Women in executive roles have an important voice and a responsibility to use it, according to a panel of women executives at the second annual Women’s Leadership Summit presented by Summit Credit Union.
Moderated by Stephanie Díaz de León, the diversity, equity and inclusion coordinator for Leadership and Engagement at the University of Wisconsin, the panel included UW Health Vice President Shiva Bidar-Sielaff, Exact Sciences Chief Laboratory Officer Ana Hooker, One City Schools Director of Family and Community Initiatives Marilyn Ruffin and Goodman Community Center CEO Letesha Nelson.
Hooker said earning a leadership position gives women a voice, but”along with that voice comes responsibility … Don’t speak apologetic, don’t speak making reasons why you are at a disadvantage. We’re not at a disadvantage. We’re here. We are at an advantage. Now let’s use it. Let’s not make excuses. Let’s not apologize for why we haven’t been here. Let’s not find reasons why we haven’t been here or justify. That’s all done. We need to move forward. And the only way to move forward is to stay. We’re here, what’s next? And how do we help each other and bring each other up?”
Bidar-Sielaff said women bring a unique perspective to the corporate world.
“We’re risk takers,” she said. “Men tend to think about themselves as, they’re risk takers. Being where we are has meant we have had to take a lot of risk in our lives. And in order for me for an organization to change, to adapt, to grow, risk needs to be the willingness to take a risk.”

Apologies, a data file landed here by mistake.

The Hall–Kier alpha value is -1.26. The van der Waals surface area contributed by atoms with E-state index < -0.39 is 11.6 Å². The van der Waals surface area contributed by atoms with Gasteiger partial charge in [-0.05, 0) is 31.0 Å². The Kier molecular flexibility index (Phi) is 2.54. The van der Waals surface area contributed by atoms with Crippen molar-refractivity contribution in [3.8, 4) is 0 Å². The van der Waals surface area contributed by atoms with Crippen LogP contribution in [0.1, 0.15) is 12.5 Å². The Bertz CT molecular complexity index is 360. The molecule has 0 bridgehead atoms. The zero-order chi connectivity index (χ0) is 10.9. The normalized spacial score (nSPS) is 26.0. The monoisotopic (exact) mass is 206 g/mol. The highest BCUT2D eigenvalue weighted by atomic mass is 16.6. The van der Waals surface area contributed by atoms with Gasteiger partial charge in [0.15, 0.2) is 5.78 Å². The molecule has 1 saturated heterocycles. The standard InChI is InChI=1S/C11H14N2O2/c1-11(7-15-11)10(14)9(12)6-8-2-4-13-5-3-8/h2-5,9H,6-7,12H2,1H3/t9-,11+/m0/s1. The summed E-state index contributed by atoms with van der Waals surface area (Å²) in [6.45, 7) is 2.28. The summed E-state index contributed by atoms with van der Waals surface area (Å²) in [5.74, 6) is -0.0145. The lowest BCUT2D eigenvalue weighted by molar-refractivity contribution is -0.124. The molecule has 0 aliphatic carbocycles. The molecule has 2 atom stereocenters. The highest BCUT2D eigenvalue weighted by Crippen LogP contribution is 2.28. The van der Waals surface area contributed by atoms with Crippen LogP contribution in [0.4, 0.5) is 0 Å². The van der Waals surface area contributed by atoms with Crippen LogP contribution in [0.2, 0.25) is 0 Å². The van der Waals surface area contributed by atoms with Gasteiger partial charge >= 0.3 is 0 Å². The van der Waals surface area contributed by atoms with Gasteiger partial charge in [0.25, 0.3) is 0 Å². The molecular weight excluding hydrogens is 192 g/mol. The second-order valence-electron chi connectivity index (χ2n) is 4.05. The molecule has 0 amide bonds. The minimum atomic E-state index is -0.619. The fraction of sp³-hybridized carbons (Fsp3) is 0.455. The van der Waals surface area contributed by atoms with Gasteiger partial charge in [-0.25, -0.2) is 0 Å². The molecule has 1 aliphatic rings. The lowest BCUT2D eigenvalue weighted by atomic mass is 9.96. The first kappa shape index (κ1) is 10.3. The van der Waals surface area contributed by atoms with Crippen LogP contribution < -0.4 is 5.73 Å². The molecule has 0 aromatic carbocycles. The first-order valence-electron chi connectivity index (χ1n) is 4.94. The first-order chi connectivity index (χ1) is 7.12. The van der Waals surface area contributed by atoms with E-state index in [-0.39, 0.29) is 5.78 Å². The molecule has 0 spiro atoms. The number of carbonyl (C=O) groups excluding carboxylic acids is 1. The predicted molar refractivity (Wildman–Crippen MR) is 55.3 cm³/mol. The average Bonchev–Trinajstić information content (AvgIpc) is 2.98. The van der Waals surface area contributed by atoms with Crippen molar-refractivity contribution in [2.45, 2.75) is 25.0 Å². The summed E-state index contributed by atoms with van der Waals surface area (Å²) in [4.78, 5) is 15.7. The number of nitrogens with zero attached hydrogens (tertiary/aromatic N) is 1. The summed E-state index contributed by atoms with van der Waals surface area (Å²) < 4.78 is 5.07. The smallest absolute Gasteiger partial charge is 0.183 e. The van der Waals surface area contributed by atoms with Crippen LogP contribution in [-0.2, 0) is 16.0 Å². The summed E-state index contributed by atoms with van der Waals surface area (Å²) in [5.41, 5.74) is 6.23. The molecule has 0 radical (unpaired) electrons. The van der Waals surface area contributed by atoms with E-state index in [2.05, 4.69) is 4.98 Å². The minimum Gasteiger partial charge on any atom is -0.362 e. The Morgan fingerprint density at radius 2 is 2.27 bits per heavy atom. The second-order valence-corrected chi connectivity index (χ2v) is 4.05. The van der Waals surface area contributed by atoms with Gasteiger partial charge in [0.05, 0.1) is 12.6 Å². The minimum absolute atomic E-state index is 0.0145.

“I think we have an an innate ability to rise in a way that a man does not,” she said. “And when we get into this kind of power around us, like this power here, right, this is that woman power around us, there’s so many things that we can do.”
She added that the corporate position isn’t necessarily the most important thing.
“Leadership is not a title. It’s not,” she said. “It’s all of the things that you gather, and that you give back. That’s the leader. And I think yes, we need to have a title for other obvious reasons, right? But our experiences are what make us be able to hold that title true, is what makes people see us as that leader.”
Hooker agreed, but did note the title is important in terms of navigating corporate spaces.
“That title gives you that currency that allows you to be able to pay and be there and be in the room where it happens,” she said.
Ruffin added that language matters.
“They use the term underrepresented,” she said. “No, we were historically excluded.”
The Women’s Leadership Summit continues today with a session titled Food Justice: from sovereignty to security in Wisconsin. Moderated by Kansas City Star (and former Madison365) reporter Kynala Phillips, it will include Shadayra Kilfoy-Flores, Arvina Martin, Hedi Rudd and Alexzandra Shade. Click here to join!